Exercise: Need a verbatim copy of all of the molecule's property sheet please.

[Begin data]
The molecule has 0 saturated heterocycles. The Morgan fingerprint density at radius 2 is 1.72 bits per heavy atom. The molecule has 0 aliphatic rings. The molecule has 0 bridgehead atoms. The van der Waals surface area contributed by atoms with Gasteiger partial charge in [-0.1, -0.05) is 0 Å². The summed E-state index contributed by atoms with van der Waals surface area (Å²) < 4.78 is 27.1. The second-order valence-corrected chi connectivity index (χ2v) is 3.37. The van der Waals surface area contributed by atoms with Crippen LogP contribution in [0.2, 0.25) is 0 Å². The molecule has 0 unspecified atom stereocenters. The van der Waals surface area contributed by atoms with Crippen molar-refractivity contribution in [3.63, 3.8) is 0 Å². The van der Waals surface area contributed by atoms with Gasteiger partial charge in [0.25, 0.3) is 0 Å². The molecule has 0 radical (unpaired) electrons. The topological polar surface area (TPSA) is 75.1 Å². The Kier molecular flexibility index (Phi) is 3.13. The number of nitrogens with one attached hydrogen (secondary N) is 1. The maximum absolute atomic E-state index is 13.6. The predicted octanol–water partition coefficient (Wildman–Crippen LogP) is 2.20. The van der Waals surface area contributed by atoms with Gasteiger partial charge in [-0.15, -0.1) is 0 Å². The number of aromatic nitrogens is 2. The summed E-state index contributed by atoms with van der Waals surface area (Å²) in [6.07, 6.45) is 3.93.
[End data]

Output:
The molecule has 0 saturated heterocycles. The Morgan fingerprint density at radius 2 is 1.72 bits per heavy atom. The molecule has 0 aliphatic rings. The molecule has 0 bridgehead atoms. The van der Waals surface area contributed by atoms with Gasteiger partial charge in [-0.1, -0.05) is 0 Å². The summed E-state index contributed by atoms with van der Waals surface area (Å²) < 4.78 is 27.1. The second-order valence-corrected chi connectivity index (χ2v) is 3.37. The van der Waals surface area contributed by atoms with Crippen LogP contribution in [0.2, 0.25) is 0 Å². The molecule has 0 unspecified atom stereocenters. The van der Waals surface area contributed by atoms with Crippen molar-refractivity contribution in [3.63, 3.8) is 0 Å². The van der Waals surface area contributed by atoms with Gasteiger partial charge in [0.25, 0.3) is 0 Å². The molecule has 0 radical (unpaired) electrons. The topological polar surface area (TPSA) is 75.1 Å². The Kier molecular flexibility index (Phi) is 3.13. The number of nitrogens with one attached hydrogen (secondary N) is 1. The maximum absolute atomic E-state index is 13.6. The predicted octanol–water partition coefficient (Wildman–Crippen LogP) is 2.20. The van der Waals surface area contributed by atoms with Gasteiger partial charge in [-0.15, -0.1) is 0 Å². The number of aromatic nitrogens is 2. The summed E-state index contributed by atoms with van der Waals surface area (Å²) in [6.07, 6.45) is 3.93.